The living membrane we so recklessly destroy is existence itself.
BIODIVERSITY IS DEFINED as the sum of an area’s genes (the building blocks of inheritance), species (organisms that can interbreed), and ecosystems (amalgamations of species in their geological and chemical landscapes). The richer an area’s biodiversity, the tougher its immune system, since biodiversity includes not only the number of species but also the number of individuals within that species, and all the inherent genetic variation—life’s only army against the diseases of oblivion.
Yet it’s a mistake to think that critical genetic pools exist only in the gaudy show of the coral reefs, or the cacophony of the rainforest. Although a hallmark of the desert is the sparseness of its garden, the orderly progression of plants, the understated camouflage of its animals, this is only an illusion. Turn the desert inside out and upside down and you’ll discover its true nature. Escaping drought and heat, life goes underground in a tangled overexuberance of roots and burrows reminiscent of a rainforest canopy, competing for moisture, not light. Animal trails crisscross this subterranean realm in private burrows engineered, inhabited, stolen, shared, and fought over by ants, beetles, wasps, cicadas, tarantulas, spiders, lizards, snakes, mice, squirrels, rats, foxes, tortoises, badgers, and coyotes.
To survive the heat and drought that killed the lost hiker, desert life pioneers ingenious solutions. Coyotes dig and maintain coyote wells in arroyos, probing deep for water. White-winged doves use their bodies as canteens, drinking enough when the opportunity arises to increase their body weight by more than 15 percent. Black-tailed jackrabbits tolerate internal temperatures of 111 degrees. Western box turtles store water in their oversized bladders and urinate on themselves to stay cool. Mesquite grows taproots more than 160 feet deep in search of perennial moisture.
These life-forms and their life strategies compose what we might think of as the “body” of the desert, with some species acting the role of the lungs and others the liver, the blood, the skin. The trend in scientific investigation in recent decades has been toward understanding the interconnectedness of the bodily components, i.e., the effect one species has on the others. The loss of even one species irrevocably changes the desert (or the tundra, rainforest, prairie, coastal estuary, kelp forest, coral reef, and so on) as we know it, just as the loss of each human being changes his or her family forever.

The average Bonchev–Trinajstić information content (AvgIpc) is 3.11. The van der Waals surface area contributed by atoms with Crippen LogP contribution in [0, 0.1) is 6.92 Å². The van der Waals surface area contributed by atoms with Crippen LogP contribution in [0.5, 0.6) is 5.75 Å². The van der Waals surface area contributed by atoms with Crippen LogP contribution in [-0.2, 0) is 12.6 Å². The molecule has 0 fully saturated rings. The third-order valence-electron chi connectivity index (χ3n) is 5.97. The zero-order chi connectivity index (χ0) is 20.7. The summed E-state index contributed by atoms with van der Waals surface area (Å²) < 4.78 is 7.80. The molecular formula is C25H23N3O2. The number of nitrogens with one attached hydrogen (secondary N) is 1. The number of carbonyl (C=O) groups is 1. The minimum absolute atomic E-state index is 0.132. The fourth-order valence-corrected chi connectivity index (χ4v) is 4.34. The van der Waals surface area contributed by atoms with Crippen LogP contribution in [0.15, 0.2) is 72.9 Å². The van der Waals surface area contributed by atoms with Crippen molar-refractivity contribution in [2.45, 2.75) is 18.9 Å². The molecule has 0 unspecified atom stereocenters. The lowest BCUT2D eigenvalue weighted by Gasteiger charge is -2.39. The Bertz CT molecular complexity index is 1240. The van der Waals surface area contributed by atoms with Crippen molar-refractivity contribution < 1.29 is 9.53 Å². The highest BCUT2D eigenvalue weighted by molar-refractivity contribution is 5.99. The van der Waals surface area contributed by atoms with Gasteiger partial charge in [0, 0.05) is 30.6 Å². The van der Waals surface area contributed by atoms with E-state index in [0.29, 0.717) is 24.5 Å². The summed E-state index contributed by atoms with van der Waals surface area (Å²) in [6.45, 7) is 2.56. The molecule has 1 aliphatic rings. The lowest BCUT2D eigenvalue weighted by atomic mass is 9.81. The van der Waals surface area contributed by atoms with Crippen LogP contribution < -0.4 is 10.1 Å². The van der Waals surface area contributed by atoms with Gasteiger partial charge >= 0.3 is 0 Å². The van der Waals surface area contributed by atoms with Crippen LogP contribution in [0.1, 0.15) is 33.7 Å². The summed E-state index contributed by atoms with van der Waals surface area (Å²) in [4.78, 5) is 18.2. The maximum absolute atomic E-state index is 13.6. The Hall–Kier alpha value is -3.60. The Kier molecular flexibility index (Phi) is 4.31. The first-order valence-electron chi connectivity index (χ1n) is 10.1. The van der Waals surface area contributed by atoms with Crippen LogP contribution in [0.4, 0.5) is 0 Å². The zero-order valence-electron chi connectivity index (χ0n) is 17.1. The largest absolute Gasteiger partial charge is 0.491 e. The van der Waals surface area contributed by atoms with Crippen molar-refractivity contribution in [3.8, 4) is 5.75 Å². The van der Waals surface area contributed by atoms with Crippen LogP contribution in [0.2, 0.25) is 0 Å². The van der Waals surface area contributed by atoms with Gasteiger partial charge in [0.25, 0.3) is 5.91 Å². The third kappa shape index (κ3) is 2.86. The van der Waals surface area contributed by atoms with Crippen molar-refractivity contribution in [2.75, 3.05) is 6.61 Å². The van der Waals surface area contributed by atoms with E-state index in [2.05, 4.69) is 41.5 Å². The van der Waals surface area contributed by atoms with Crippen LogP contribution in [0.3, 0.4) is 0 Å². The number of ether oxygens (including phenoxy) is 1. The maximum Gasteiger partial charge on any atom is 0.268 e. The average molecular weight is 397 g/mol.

Nowhere is this better proven than in a 12-year study conducted in the Chihuahuan Desert by James H. Brown and Edward Heske of the University of New Mexico. When a kangaroo rat guild composed of three closely related species was removed, shrublands quickly converted to grasslands, which supported fewer annual plants, which in turn supported fewer birds. Even humble players mediate stability. So when you and I hear of this year’s extinction of the Yangtze River dolphin, and think, how sad, we’re not calculating the deepest cost: that extinctions lead to co-extinctions because most every living thing on Earth supports a few symbionts and hitchhikers, while keystone species influence and support a myriad of plants and animals. Army ants, for example, are known to support 100 known species, from beetles to birds. A European study finds steep declines in honeybee diversity in the last 25 years but also significant attendant declines in plants that depend on bees for pollination—a job estimated to be worth $92 billion worldwide. Meanwhile, beekeepers in 24 American states report that up to 70 percent of their colonies have recently died off, threatening $14 billion in U.S. agriculture. And bees are only a small part of the pollinator crisis.
One of the most alarming developments is the rapid decline not just of species but of higher taxa, such as the class Amphibia, the 300-million-year-old group of frogs, salamanders, newts, and toads hardy enough to have preceded and then outlived most dinosaurs. Biologists first noticed die-offs two decades ago, and since have watched as seemingly robust amphibian species vanished in as little as six months. The causes cover the spectrum of human environmental assaults, including rising ultraviolet radiation from a thinning ozone layer, increases in pollutants and pesticides, habitat loss from agriculture and urbanization, invasions of exotic species, the wildlife trade, light pollution, and fungal diseases. Sometimes stressors merge to form an unwholesome synergy; an African frog brought to the West in the 1950s for use in human pregnancy tests likely introduced a fungus deadly to native frogs. Meanwhile, a recent analysis in Nature estimates that in the last 20 years at least 70 species of South American frogs have gone extinct as a result of climate change.